On Wed, 27 Feb 2013 05:35:31 -0800 (PST), " email@example.com"
There is less and less upward mobility in the US as time goes on. A
lot of this is because the Republicans have cut spending on education,
so it's much harder for low-income families to get their children a
good education. Then at the same time, the wealthy can get subsidies
(vouchers) for keeping their children out of the public schools.
The current price of a college education means that fewer will go to
college, and when they do they're so far behind the 8-ball that many
of them will be paying off their student loans for decades.
The only people that are really doing well are those at the top of the
corporate ladder (where they make truly ridiculous amounts of money,
and far more in proportion to regular employees than in other
countries), those who have inherited family wealth, and the Wall
Street types in banking and finance. So then the Right-wingers want to
reduce their already low tax rates even more. Sure, just give them the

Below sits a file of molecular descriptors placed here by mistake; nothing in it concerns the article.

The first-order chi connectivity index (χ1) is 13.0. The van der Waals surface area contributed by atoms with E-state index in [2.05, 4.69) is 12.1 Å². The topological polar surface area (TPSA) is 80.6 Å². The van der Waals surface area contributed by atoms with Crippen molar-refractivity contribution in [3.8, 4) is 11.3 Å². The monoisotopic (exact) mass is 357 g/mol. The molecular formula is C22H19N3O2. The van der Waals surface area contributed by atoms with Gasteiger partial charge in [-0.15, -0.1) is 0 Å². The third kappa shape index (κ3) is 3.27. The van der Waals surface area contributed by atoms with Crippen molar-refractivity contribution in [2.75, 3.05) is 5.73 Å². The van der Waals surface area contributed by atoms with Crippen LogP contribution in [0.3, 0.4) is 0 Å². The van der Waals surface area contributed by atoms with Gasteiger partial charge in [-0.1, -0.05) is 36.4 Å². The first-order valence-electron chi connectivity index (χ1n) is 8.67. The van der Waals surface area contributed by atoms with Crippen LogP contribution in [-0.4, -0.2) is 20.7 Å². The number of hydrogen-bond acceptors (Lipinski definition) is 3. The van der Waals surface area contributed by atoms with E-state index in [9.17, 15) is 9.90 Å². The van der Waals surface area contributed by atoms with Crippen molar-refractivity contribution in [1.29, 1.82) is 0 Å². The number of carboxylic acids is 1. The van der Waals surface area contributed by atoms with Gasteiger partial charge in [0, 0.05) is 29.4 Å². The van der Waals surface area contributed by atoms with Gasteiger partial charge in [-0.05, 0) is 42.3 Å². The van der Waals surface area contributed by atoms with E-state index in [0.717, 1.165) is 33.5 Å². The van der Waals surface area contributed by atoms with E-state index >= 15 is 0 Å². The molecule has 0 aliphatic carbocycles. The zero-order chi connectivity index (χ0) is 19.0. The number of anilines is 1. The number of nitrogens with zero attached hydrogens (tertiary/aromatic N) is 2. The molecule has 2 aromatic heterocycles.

everything and screw the poor and the middle class.
The "Tea Party" is even worse. They're the deluded pawns of Wall
Yes, that's the common claim of conservatives - "They don't really
want to work." You're really a hateful person. Your prejudice and
bigotry are showing...
That is BS. The US spends more on education than any other country,
but we have 10th ranking students. That is because the liberal
educators have pretty much ruined what school is supposed to be.
It stated in the 60's when you could get a draft deferment it you were
a teacher or taking college courses to become one. The liberal draft
dodgers are not the school administrators.
It does not matter is the student can find Europe on a map as long as
we don't hurt their self esteem.
What a lie. We spend more today than ever on education.
And we spend the most per student of any country in the world,
except Switzerland, which is just slightly higher. The fact that
students today are dumber, don't know who the VP is
and are scoring far lower on tests than students in countries
that spend less, is not a spending problem. But that
is the image the liberals try to portray to try to justify throwing
even more money and more big govt at the problem.
Then at the same time, the wealthy can get subsidies
That's pretty much a lie too. There are very few places that
use a school voucher system. I'll bet it's way less than 1% of
the total public school system. It actually would be a great
idea. It would allow poor and middle income parents in
schools that are doing a
terrible job of education to use their voucher at a school that
works. IT would give them choice. It would introduce
competition into the system. But the libs won't allow